Henry Louis Gates Jr. directs the W. E. B. Du Bois Institute for African and African American Research at Harvard University. He is known for his extensive research of African-American history and literature, and for developing and expanding the African-American studies program at Harvard.
Gates' has written and presented several PBS series, including "Black in Latin America," "African American Lives 1," "African American Lives 2," "Looking for Lincoln" and "Faces of America." He is editor-in-chief of TheRoot.com, a daily online magazine focusing on African-American issues.
Gates' numerous honors include a MacArthur Foundation fellowship, election to the American Academy of Arts and Letters, and the National Humanities Medal. He was a member of the Duke faculty from 1989 to 1991. He has written 16 books, most recently "Tradition and the Black Atlantic", "Life Upon These Shores," and the "Henry Louis Gates, Jr. Reader" as well as 12 documentaries for PBS, most recently "Finding Your Roots." He graduated from Yale summa cum laude and Phi Beta Kappa.
Melinda Gates is co-founder and co-chair of the Bill & Melinda Gates Foundation. The foundation focuses on improving global health, eliminating global poverty and expanding educational opportunities and access to information technology in the United States. With a $33.5 billion endowment, it is the largest transparently operated private foundation in the world.
Gates served as a Duke trustee from 1996 to 2004. Her gifts to Duke have resulted in the creation of the French Family Science Center, the University Scholars Program and, with The Duke Endowment, the DukeEngage program.
Gates earned a bachelor's degree in computer science and economics from Duke in 1986 and an MBA from Duke's Fuqua School of Business in 1987.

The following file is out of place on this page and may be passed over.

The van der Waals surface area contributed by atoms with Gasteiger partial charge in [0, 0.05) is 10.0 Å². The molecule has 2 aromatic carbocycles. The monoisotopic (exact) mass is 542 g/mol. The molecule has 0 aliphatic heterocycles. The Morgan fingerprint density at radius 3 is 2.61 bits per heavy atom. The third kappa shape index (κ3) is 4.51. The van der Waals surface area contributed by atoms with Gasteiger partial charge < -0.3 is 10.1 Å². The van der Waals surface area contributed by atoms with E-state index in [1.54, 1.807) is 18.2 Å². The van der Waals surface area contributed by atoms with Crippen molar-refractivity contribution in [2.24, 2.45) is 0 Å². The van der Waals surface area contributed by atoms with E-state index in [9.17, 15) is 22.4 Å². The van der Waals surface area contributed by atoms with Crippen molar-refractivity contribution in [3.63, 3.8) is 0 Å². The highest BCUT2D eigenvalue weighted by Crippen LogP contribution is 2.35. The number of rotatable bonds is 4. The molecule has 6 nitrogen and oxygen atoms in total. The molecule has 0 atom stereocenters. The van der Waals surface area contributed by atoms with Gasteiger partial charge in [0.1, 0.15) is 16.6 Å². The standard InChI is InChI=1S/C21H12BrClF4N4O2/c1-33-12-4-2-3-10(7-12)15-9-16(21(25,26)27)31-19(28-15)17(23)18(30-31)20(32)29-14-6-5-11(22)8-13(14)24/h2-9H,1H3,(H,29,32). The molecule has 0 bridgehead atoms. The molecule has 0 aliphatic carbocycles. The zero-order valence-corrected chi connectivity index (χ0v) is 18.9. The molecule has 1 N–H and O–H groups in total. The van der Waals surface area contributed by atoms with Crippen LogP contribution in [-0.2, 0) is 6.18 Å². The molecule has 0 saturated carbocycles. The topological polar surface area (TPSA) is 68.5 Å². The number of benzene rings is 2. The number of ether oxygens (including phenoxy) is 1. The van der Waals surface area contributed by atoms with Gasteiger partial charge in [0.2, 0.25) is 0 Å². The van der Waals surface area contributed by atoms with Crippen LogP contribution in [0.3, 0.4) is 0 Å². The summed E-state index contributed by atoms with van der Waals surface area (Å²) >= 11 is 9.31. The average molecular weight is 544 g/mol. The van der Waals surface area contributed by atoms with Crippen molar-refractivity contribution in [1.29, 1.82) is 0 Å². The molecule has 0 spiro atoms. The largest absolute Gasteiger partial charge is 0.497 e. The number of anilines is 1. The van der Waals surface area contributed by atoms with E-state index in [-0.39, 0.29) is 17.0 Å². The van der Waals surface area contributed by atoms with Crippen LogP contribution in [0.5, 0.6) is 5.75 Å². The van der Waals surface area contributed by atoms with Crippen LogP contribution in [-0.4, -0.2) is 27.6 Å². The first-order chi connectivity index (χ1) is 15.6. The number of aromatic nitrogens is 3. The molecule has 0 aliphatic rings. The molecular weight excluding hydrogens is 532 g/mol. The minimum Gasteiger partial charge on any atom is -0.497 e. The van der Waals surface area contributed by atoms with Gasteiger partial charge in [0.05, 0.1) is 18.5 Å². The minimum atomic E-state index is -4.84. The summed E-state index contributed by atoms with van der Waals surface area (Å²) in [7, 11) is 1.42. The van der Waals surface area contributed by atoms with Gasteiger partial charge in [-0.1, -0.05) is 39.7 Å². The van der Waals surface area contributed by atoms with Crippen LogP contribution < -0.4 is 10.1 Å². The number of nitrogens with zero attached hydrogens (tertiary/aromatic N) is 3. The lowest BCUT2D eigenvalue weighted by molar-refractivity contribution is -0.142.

Gross is a founder, managing director and co-CIO of Pacific Investment Management Co. (PIMCO), one of the world's largest investment firms with more than $1.5 trillion in assets under management. Gross is also the manager of the world's largest mutual fund, the PIMCO Total Return Fund.
He is a frequent contributor to TV, radio and print publications and has written two books on investing. For more than 20 years, he has written the widely followed monthly column Investment Outlook.
Gross and his wife, Sue, have made significant charitable gifts to local causes and global health projects.
He earned a bachelor's degree in psychology from Duke in 1966 and an MBA in finance from the University of California, Los Angeles, in 1971.
Jamison was artistic director of Alvin Ailey American Dance Theater for 21 years and was named artistic director emerita in 2011. She created many noted works for the company, which was founded in 1958 to bring African-American cultural expression and the American modern dance tradition to the world.
Jamison, a former principal dancer for Ailey who became artistic director when founder Alvin Ailey died in 1989, led the company on two historic engagements in South Africa and a 50-city global tour to celebrate the company's 50th anniversary.
She has earned a number of awards, including the Kennedy Center Honors and a National Medal of Arts, and was honored by Michelle Obama at the first White House Dance Series event. She remains active in promoting the arts and the Ailey legacy.